Two customers enter a $(\lambda_A=1,\lambda_S=2)-M/M/2$ in steady state.

Find the expected time that it will take for both to make through queue and have their service done.

My attempt: if this is a $M/M/1$ queue, then the time for the first person is $(\lambda_S-\lambda_A)=1$-exponential, and the other one is $\lambda_S=2$-exponential.

But I don't know how to proceed if this is $M/M/2$

Any help would be appreciated.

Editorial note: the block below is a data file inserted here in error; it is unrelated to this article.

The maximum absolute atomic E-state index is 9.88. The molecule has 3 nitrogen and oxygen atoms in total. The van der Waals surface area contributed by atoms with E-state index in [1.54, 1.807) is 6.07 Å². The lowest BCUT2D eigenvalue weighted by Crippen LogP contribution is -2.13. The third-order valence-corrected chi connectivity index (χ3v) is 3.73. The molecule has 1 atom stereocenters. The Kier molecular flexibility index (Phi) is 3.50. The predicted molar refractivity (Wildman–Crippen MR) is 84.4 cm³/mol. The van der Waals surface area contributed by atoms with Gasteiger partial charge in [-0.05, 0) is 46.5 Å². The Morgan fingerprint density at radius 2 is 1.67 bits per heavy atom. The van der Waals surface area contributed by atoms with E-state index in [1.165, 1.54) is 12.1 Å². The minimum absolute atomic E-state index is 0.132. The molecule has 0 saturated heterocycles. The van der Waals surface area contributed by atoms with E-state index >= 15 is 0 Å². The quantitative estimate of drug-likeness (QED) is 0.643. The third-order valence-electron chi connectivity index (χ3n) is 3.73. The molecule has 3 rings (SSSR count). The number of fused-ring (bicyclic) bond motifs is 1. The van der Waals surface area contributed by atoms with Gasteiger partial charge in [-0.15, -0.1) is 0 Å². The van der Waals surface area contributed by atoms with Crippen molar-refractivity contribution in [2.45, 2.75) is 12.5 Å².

Let $\lambda$ be the arrival rate and $\mu$ the service rate. From the detailed balance equations \begin{align} \lambda \pi_0 &= \mu \pi_1\\ \lambda \pi_{n} &= 2\mu \pi_{n+1}, n\geqslant1 \end{align} we find by induction that $$\pi_{n+1}=\left(\frac\lambda{2\mu}\right)^n\frac\lambda\mu \pi_0,n\geqslant0 $$ stationary distribution for the number of customers in the system to be \begin{align} \pi_0 &= \frac1{1+\frac\lambda\mu\left(\frac1{1-\frac\lambda{2\mu}} \right)}\\ \pi_n &= \frac{\left(\frac\lambda{2\mu}\right)^{n-1}\frac\lambda\mu}{1+\frac\lambda\mu\left(\frac1{1-\frac\lambda{2\mu}} \right)},n\geqslant 1. \end{align} Given that two customers enter the system when there are $n$ customers in the system (and no customer finishes service between their arrivals), these two customers exit the system after $n+2$ services. The first $n+1$ are exponentially distributed with rate $2\mu$ and the last is exponentially distributed with rate $\mu$. The expected time is thus $\frac1{2\mu}(n+1) + \frac1\mu = \frac{n+3}{2\mu}$. Summing over $n$, we have \begin{align} \frac{\frac3{2\mu}}{1+\frac\lambda\mu\left(\frac1{1-\frac\lambda{2\mu}} \right)} + \sum_{n=1}^\infty \frac{\frac{n+3}{2\mu}\left(\frac\lambda{2\mu}\right)^{n-1}\frac\lambda\mu}{1+\frac\lambda\mu\left(\frac1{1-\frac\lambda{2\mu}} \right)} &= \frac{3}{2 \mu }-\frac{2 \lambda }{\lambda ^2-4 \mu ^2}. \end{align} Substituting $\lambda=1$ and $\mu=2$ gives $\frac{53}{60}$.


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